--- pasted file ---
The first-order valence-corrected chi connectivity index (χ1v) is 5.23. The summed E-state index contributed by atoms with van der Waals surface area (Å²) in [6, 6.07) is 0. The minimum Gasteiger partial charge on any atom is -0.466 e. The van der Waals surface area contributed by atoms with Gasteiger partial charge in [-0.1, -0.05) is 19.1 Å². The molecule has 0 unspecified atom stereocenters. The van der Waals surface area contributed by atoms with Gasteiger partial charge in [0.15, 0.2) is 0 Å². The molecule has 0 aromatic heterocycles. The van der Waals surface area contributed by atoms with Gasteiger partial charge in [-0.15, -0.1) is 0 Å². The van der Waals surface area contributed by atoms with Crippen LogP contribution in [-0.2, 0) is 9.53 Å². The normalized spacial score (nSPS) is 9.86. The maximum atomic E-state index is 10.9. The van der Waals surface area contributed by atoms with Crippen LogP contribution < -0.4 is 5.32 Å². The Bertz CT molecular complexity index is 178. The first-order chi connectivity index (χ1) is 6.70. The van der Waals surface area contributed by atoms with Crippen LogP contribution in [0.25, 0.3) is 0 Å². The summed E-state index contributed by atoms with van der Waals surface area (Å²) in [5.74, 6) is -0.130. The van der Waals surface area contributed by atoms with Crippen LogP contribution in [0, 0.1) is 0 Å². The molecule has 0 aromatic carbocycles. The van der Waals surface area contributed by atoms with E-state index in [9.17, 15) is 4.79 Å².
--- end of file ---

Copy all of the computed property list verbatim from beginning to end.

The first-order valence-corrected chi connectivity index (χ1v) is 5.23. The summed E-state index contributed by atoms with van der Waals surface area (Å²) in [6, 6.07) is 0. The minimum Gasteiger partial charge on any atom is -0.466 e. The van der Waals surface area contributed by atoms with Gasteiger partial charge in [-0.1, -0.05) is 19.1 Å². The molecule has 0 unspecified atom stereocenters. The van der Waals surface area contributed by atoms with Gasteiger partial charge in [0.15, 0.2) is 0 Å². The molecule has 0 aromatic heterocycles. The van der Waals surface area contributed by atoms with Gasteiger partial charge in [-0.15, -0.1) is 0 Å². The van der Waals surface area contributed by atoms with Crippen LogP contribution in [-0.2, 0) is 9.53 Å². The normalized spacial score (nSPS) is 9.86. The maximum atomic E-state index is 10.9. The van der Waals surface area contributed by atoms with Crippen LogP contribution < -0.4 is 5.32 Å². The Bertz CT molecular complexity index is 178. The first-order chi connectivity index (χ1) is 6.70. The van der Waals surface area contributed by atoms with Crippen LogP contribution in [0.25, 0.3) is 0 Å². The summed E-state index contributed by atoms with van der Waals surface area (Å²) in [5.74, 6) is -0.130. The van der Waals surface area contributed by atoms with Crippen LogP contribution in [0, 0.1) is 0 Å². The molecule has 0 aromatic carbocycles. The van der Waals surface area contributed by atoms with E-state index in [9.17, 15) is 4.79 Å².